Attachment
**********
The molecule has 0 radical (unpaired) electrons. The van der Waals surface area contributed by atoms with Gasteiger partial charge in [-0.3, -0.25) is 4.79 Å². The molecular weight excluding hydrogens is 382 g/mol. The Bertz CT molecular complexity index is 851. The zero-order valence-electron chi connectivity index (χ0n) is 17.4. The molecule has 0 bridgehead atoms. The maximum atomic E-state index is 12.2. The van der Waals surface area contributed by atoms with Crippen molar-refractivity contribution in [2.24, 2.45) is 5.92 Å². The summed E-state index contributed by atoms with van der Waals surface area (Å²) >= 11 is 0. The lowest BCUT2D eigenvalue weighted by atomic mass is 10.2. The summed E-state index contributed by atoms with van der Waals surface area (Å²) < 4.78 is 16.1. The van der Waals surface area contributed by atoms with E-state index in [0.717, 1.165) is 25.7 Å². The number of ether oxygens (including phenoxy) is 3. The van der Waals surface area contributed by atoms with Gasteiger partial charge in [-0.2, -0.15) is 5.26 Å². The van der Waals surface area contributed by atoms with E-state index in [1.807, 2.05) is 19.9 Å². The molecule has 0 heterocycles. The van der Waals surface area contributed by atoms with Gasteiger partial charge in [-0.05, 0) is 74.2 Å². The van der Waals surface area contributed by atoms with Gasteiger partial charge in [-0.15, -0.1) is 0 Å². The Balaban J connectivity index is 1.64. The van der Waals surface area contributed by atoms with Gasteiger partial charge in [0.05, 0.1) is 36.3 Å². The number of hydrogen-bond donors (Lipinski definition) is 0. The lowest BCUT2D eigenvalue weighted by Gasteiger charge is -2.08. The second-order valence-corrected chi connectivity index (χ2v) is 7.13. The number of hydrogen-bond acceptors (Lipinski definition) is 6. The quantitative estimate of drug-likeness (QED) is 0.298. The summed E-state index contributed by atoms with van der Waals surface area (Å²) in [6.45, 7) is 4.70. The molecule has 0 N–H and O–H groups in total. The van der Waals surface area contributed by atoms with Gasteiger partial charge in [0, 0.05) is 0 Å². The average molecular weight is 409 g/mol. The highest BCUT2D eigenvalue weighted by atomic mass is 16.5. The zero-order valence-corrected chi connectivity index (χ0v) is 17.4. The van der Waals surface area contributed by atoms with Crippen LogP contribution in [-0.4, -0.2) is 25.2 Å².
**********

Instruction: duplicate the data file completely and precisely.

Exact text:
The molecule has 0 radical (unpaired) electrons. The van der Waals surface area contributed by atoms with Gasteiger partial charge in [-0.3, -0.25) is 4.79 Å². The molecular weight excluding hydrogens is 382 g/mol. The Bertz CT molecular complexity index is 851. The zero-order valence-electron chi connectivity index (χ0n) is 17.4. The molecule has 0 bridgehead atoms. The maximum atomic E-state index is 12.2. The van der Waals surface area contributed by atoms with Crippen molar-refractivity contribution in [2.24, 2.45) is 5.92 Å². The summed E-state index contributed by atoms with van der Waals surface area (Å²) >= 11 is 0. The lowest BCUT2D eigenvalue weighted by atomic mass is 10.2. The summed E-state index contributed by atoms with van der Waals surface area (Å²) < 4.78 is 16.1. The van der Waals surface area contributed by atoms with E-state index in [0.717, 1.165) is 25.7 Å². The number of ether oxygens (including phenoxy) is 3. The van der Waals surface area contributed by atoms with Gasteiger partial charge in [-0.2, -0.15) is 5.26 Å². The van der Waals surface area contributed by atoms with E-state index in [1.807, 2.05) is 19.9 Å². The molecule has 0 heterocycles. The van der Waals surface area contributed by atoms with Gasteiger partial charge in [-0.05, 0) is 74.2 Å². The van der Waals surface area contributed by atoms with Gasteiger partial charge in [-0.15, -0.1) is 0 Å². The Balaban J connectivity index is 1.64. The van der Waals surface area contributed by atoms with Gasteiger partial charge in [0.05, 0.1) is 36.3 Å². The number of hydrogen-bond donors (Lipinski definition) is 0. The lowest BCUT2D eigenvalue weighted by Gasteiger charge is -2.08. The second-order valence-corrected chi connectivity index (χ2v) is 7.13. The number of hydrogen-bond acceptors (Lipinski definition) is 6. The quantitative estimate of drug-likeness (QED) is 0.298. The summed E-state index contributed by atoms with van der Waals surface area (Å²) in [6.45, 7) is 4.70. The molecule has 0 N–H and O–H groups in total. The van der Waals surface area contributed by atoms with Gasteiger partial charge in [0, 0.05) is 0 Å². The average molecular weight is 409 g/mol. The highest BCUT2D eigenvalue weighted by atomic mass is 16.5. The zero-order valence-corrected chi connectivity index (χ0v) is 17.4. The van der Waals surface area contributed by atoms with Crippen LogP contribution in [-0.4, -0.2) is 25.2 Å².